• Real Action for an Engaged City - the Vision team will work to make sure residents are heard in decision-making, and that the way we elect people reflects the wishes of residents and promotes a city where all voices are heard; that includes fighting for:
    • A Citizens Assembly on Local Election Reform - We will work to review and make recommendations on the structure of the city’s elected offices and electoral processes to ensure how we elect people and govern the city best reflects the wishes of the people who live here, and
    • A Commitment to Inclusion - We will work to ensure the City prioritizes engagement with people who continue to be underrepresented in city decision-making, including millennials, newcomers and urban Indigenous people, while recognizing that each group is diverse and has many points of community connection.
  • We Are Committed to Reconciliation - Vision is committed to a sustained relationship of mutual respect and understanding with local First Nations and the Urban Indigenous community, incorporating a First Nations and Urban Indigenous perspective into our work and decisions, and providing services that benefit members of the First Nations and Urban Indigenous community;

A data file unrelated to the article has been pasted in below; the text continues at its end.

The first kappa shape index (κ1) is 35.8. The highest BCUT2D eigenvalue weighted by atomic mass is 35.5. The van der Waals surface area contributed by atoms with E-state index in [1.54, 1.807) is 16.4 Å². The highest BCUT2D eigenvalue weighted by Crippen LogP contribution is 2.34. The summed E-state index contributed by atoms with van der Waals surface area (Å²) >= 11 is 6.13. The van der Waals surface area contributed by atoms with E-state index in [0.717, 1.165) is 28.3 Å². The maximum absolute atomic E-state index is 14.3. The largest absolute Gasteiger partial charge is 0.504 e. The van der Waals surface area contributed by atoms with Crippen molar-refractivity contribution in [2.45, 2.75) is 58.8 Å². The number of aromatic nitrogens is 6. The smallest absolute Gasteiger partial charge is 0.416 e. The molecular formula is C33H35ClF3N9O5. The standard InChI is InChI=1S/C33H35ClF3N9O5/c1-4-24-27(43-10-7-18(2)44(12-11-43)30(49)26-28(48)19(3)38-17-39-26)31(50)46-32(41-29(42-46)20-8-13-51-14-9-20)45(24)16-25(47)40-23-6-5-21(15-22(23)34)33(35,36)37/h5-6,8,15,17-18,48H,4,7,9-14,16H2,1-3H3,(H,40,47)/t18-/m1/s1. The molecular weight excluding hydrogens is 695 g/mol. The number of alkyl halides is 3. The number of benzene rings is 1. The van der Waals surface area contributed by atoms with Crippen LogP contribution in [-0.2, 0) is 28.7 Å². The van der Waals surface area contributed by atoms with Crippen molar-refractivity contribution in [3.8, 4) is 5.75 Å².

• We Believe Women - the Vision team will be allies to survivors of sexual assault and sexual harassment, and stand strong to ensure all people are treated with dignity and respect.

“Vision Vancouver is the only party that has a detailed plan to not just deal with the opioid crisis, but to tackle inequality by investing in child care and supporting good-paying jobs,” Cardona said. “Whoever the next Mayor is, they are only one vote on Council. If voters want to ensure the next Council is championing action on the opioid crisis and for our city to be a more compassionate place to live, they need to vote for the Vision team for City Council on October 20th.”

Vision Vancouver’s social policy commitments contrast with the NPA and its offshoots like Wai Young and Hector Bremner. The Vision team are warning there is plenty at stake: